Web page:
Preacher The Revd Neil Summers
Easter Day, with its liberating story of new life, is, I think, the most wonderful day of the Christian calendar, especially after the hard slog of Holy Week and Good Friday. But we’ve now reached the fourth Sunday of Easter, three weeks after the day itself, with another three Sundays of the season still to come! Easter can be quite a challenging liturgical season to live into, and part of the difficulty is that it is so long! Forty days to Ascension and then another ten until Pentecost. Not for nothing are these known as the Great Fifty Days: great in length, quite apart from being great for other reasons. At least Advent, Christmas and Lent keep us busy with certain tangible activities and a sense of anticipation. Easter, on the other hand – at least once the excitement of Easter Day itself is over – can just leave us with an odd sense of emptiness. By the second week, the bubbles of Easter alleluias begin to fizzle away. By the fourth week, we may have lost the initial Easter euphoria altogether – assuming, of course, we felt it in the first place. Small wonder we might need an extra dose of chocolate or alcohol (or, perhaps, as we now learn, Del Monte pasta sauce!) for a kick to see us through this long season. Even this morning’s Gospel reading leaves behind Jesus’ post-resurrection appearances, taking us back to an incident before the crucifixion.
But another reason it can be difficult is because resurrection isn’t an easy concept to grasp. Somehow, it seemed easier to speak of Passiontide and Good Friday, with their resonant and much more human themes of fear, betrayal, pain and suffering. Oddly, it seems easier to reflect on the death of Jesus than on his resurrection. Perhaps it has something to do with that deep-down consciousness that we’re more familiar with pain and death – whereas we may not be quite so certain whether we are as familiar with resurrection.
But the paradox of the Easter mystery is that the risen life of Jesus must be fully lived out in the ordinary course of this life. Resurrection is not a vague conjecture into after-life, something we have to wait for when we die. Rather, it must be part of the life we live here and now. Like Jesus’ disciples long ago, touched by this awesome mystery, we too search for the meaning of Easter in the very ordinariness of our everyday lives.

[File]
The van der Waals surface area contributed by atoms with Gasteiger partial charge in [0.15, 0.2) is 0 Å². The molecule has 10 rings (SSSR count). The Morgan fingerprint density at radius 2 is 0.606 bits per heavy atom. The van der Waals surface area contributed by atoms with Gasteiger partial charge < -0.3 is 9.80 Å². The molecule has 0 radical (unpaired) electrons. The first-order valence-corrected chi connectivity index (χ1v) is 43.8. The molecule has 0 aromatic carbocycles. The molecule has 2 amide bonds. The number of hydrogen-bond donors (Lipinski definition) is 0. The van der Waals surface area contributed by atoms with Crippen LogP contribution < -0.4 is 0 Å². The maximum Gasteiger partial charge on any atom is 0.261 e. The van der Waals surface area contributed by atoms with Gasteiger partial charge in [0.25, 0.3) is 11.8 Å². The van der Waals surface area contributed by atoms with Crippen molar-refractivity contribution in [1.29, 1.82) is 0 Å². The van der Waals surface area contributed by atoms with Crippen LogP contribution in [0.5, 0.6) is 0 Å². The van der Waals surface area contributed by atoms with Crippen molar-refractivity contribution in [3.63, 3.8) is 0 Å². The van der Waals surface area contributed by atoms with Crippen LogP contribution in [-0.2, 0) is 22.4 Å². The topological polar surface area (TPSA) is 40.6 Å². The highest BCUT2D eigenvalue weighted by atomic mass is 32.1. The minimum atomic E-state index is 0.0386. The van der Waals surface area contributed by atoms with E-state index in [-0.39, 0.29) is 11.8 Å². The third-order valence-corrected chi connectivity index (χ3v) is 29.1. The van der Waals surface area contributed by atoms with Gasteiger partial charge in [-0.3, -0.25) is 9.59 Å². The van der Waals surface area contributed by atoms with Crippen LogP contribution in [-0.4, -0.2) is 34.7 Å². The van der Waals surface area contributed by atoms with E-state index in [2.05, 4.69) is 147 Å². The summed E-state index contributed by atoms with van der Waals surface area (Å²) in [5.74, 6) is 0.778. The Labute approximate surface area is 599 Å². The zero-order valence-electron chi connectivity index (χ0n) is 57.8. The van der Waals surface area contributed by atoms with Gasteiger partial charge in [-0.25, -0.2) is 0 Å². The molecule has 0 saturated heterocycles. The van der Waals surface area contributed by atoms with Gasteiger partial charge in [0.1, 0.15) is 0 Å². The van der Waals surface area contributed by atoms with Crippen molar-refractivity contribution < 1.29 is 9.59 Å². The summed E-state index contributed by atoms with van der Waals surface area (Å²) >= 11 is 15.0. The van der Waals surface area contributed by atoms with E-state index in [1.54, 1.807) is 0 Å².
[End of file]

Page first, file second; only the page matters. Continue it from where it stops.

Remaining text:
Art galleries are full of images of the passion and the crucifixion. These resonate, it would seem, with the artistic temperament in many different times and cultures. You paint the cross, you paint the agony, and people know what you’re referring to. We stand in awe and wonder as we look upon the one who was as we are: at God sharing our human condition. But it’s harder to find memorable images of the resurrection. Of course, there are some – but in general artists haven’t found it as easy to depict what happened that first Easter morning as they have to depict Jesus’ passion and death. But if you look closely in a gallery like Tate Britain you can find that resurrection is depicted in other ways, in paintings which may not be obviously religious at all, but which relate more to everyday life. One that comes to mind is ‘The Awakening Conscience’ by Holman Hunt. It depicts a Victorian drawing room in a place, I suppose, a bit like Richmond or maybe Hampstead, the smart drawing room of a middle class gentleman. And the owner of the room is seated at the centre of the picture in a chair in front of his piano. Rising from his lap, where she’s been perched, is a woman. She looks younger than him – and you don’t have to be all that worldly-wise to realise that something has been going on between the two of them. She’s definitely not his wife – more like a mistress, maybe a showgirl, someone he’s picked up and had an affair with. He still has his arm across her lap – but the painting shows her in the very act of rising and breaking free. Her face is a picture of awakening, of self-realisation. It’s just dawned upon her who she is and what’s been happening, possibly how his man has been using her, diminishing her – it’s all come home to her with such force that she rises quickly from his lap and is entering into new territory. The windows behind her are open, the curtains are billowing in, and outside all is bright and new and golden. You can see, you don’t need to be told, you know, that this is a moment of transformation for this woman. It depicts what resurrection might look like in the context of ordinary, everyday life. Easter is the season in which our curtains are drawn back and new light can stream into our darkened places, when we wake up and become alive to new possibilities, where life seems different, because life is different.